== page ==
Another year comes to a close. New beginnings abound. Especially at the start of winter in Vermont when it is so often cold and dark, it’s a time for reflection, wrapping up projects and thinking ahead. I’m taking stock of all I’ve accomplished in the past year and thinking about my goals for the coming year.
In my pottery business, I am always intending to write more blog posts and to be more active on social media. These things don’t come naturally to me. It is one thing to be a maker (form pieces from clay, glaze it, fire it, photograph it, box it up, and ship it); it is another thing to write about it and tell the story.
I feel pretty passionate about my work and running my own business from home. I was able to turn a favorite hobby into something that sustains me and brings joy to others.
So my resolution for the new cycle is to share more about what I do and how I got to this point. Just saying that makes my heart race.
It felt somewhat daunting to carry out my big idea of turning a small barn on our property into a pottery studio, but I have had a lot of fun along the way making a dream into a reality. I have discovered that a lot of small steps can add up to a big accomplishment, and that is how my pottery business was born.
When I first had the idea to make pottery, I had no plans to turn it into a business. Our family had moved into an old farmhouse with an empty barn, and with the enormous support of my handy husband, we decided that the barn provided an opportunity to create a studio. I always liked making crafts and enjoyed working with clay, but it is a difficult medium to use if you can’t fire the clay into pottery. So I bought a used kiln, a few bags of clay, and a how-to book for beginners. My focus was on setting up a hobby studio on a small budget and figuring out how to fire a kiln. My first pieces were pretty awful, but I paid attention, took some notes, and then made more work.
After a while I needed a way to pay for my somewhat expensive hobby. My kids were school age, and summer camps were expensive, so I had the idea of bringing camp to us. Clay Play Studio Art Camp was born on a shoestring and with no grand plan beyond the first summer. It started as a fun idea that would incorporate my love of clay with my love of teaching, but little by little it has grown into an established program with a full time assistant. Many campers return year after year into their teens, and I am proud to say that I fill up early each summer.
Two years ago I started my online Etsy shop. It felt like a monumental task before I started, but as I took the steps to make it happen, I was surprised by how easy it was. The financial investment was so small that I felt compelled to give it a go. I still have a lot to learn about how to photograph my work, how to describe the pieces, and how to ship, but it has been so exciting and so much fun to learn. Previously I had been selling my work on a very small scale locally, so it still amazes me that I am now shipping my work around the world!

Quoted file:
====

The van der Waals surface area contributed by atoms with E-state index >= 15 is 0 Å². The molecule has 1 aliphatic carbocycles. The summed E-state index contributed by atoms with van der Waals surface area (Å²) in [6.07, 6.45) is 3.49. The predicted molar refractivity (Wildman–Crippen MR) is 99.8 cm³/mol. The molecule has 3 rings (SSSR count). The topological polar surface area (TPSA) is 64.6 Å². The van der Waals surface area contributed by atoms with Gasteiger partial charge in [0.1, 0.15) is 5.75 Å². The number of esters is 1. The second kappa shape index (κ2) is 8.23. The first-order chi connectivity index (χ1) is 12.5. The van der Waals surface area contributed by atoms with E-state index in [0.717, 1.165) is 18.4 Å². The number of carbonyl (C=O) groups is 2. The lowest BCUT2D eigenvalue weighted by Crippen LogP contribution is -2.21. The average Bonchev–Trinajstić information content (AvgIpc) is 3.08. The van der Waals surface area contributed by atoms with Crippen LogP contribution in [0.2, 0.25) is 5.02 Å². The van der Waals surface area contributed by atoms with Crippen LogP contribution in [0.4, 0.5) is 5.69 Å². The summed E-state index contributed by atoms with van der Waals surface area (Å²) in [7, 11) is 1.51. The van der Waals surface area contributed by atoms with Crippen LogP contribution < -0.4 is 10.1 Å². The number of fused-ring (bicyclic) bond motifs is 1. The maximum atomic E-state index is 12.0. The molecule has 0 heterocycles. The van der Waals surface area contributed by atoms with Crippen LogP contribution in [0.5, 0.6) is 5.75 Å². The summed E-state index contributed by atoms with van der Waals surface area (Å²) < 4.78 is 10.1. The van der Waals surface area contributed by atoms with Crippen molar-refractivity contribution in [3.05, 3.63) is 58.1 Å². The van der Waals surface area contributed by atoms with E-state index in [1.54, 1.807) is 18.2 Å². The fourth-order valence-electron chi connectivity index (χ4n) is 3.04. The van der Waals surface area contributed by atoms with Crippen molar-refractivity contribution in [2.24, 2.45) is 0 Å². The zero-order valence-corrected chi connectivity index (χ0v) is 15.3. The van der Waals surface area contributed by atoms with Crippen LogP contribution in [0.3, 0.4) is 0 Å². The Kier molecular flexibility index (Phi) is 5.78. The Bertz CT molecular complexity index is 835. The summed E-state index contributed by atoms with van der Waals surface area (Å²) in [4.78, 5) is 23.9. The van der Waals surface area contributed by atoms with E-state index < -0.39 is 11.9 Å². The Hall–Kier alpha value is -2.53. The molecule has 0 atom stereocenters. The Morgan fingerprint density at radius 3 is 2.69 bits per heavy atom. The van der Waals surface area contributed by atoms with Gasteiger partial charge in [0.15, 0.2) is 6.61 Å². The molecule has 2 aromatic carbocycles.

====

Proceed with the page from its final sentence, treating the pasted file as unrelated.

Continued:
Most recently I took a step out of my comfort zone to develop this website. Believe me, I am about the furthest thing there is from a techie. In my household I am better known for messing up the computer than for making it work. The idea of building a website by myself seemed like a tremendous task. I have been surprised that it has been easier than I thought it might be, and as I take on the endeavor piece by piece, my site is taking shape. The other day I even figured out how to add a plug-in and create a widget, two bits of terminology that I never heard of until a few weeks ago. Now readers can sign up to subscribe to receive future blog posts!
Many years ago when out on a walk through the Vermont hills with my dear college friend, Grace, she said to me, “walking is so easy, you just put one foot in front of the other.” I was chugging along on that walk, and it didn’t feel so easy in the moment, but it made sense then that just one step at a time added up to a significant walk. “One foot in front of the other” has turned into one of my self-talk mottos for how I approach my life, as each small step I take leads me towards a bigger goal. When I first got the idea to make a studio at home, I could not have envisioned how my desire to make some pottery for fun would have impacted my life so much today. By pushing myself to take each next step, even when it has felt a bit overwhelming, I have experienced one of the most satisfying accomplishments of my life. As my children could tell you because they have heard it so many times (possibly to their annoyance): “It is better to do something than nothing at all”. When new ideas came to me, I could have done nothing, but all of those times that I did one more thing added up to turning a hobby that I loved into a successful business.